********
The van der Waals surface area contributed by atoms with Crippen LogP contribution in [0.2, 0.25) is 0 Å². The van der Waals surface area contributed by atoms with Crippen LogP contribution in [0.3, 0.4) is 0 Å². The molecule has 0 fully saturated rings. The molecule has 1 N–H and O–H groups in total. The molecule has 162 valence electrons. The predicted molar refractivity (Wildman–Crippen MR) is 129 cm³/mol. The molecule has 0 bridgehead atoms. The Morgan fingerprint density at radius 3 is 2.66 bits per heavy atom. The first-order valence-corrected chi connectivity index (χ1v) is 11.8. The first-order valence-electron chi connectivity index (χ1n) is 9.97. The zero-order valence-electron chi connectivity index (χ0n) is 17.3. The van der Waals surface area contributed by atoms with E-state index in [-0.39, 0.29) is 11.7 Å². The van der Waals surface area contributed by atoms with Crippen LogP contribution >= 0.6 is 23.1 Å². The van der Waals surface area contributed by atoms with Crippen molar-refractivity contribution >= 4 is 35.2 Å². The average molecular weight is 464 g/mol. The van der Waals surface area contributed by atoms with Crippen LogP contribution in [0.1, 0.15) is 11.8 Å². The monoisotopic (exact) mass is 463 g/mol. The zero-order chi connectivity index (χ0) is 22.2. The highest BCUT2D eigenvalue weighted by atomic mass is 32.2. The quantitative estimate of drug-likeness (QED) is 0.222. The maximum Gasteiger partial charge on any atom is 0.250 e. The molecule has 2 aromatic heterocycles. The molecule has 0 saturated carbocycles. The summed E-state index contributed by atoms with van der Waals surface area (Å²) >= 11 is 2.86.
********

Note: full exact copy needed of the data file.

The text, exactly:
The van der Waals surface area contributed by atoms with Crippen LogP contribution in [0.2, 0.25) is 0 Å². The van der Waals surface area contributed by atoms with Crippen LogP contribution in [0.3, 0.4) is 0 Å². The molecule has 0 fully saturated rings. The molecule has 1 N–H and O–H groups in total. The molecule has 162 valence electrons. The predicted molar refractivity (Wildman–Crippen MR) is 129 cm³/mol. The molecule has 0 bridgehead atoms. The Morgan fingerprint density at radius 3 is 2.66 bits per heavy atom. The first-order valence-corrected chi connectivity index (χ1v) is 11.8. The first-order valence-electron chi connectivity index (χ1n) is 9.97. The zero-order valence-electron chi connectivity index (χ0n) is 17.3. The van der Waals surface area contributed by atoms with E-state index in [-0.39, 0.29) is 11.7 Å². The van der Waals surface area contributed by atoms with Crippen LogP contribution >= 0.6 is 23.1 Å². The van der Waals surface area contributed by atoms with Crippen molar-refractivity contribution >= 4 is 35.2 Å². The average molecular weight is 464 g/mol. The van der Waals surface area contributed by atoms with Crippen LogP contribution in [0.1, 0.15) is 11.8 Å². The monoisotopic (exact) mass is 463 g/mol. The zero-order chi connectivity index (χ0) is 22.2. The highest BCUT2D eigenvalue weighted by atomic mass is 32.2. The quantitative estimate of drug-likeness (QED) is 0.222. The maximum Gasteiger partial charge on any atom is 0.250 e. The molecule has 2 aromatic heterocycles. The molecule has 0 saturated carbocycles. The summed E-state index contributed by atoms with van der Waals surface area (Å²) >= 11 is 2.86.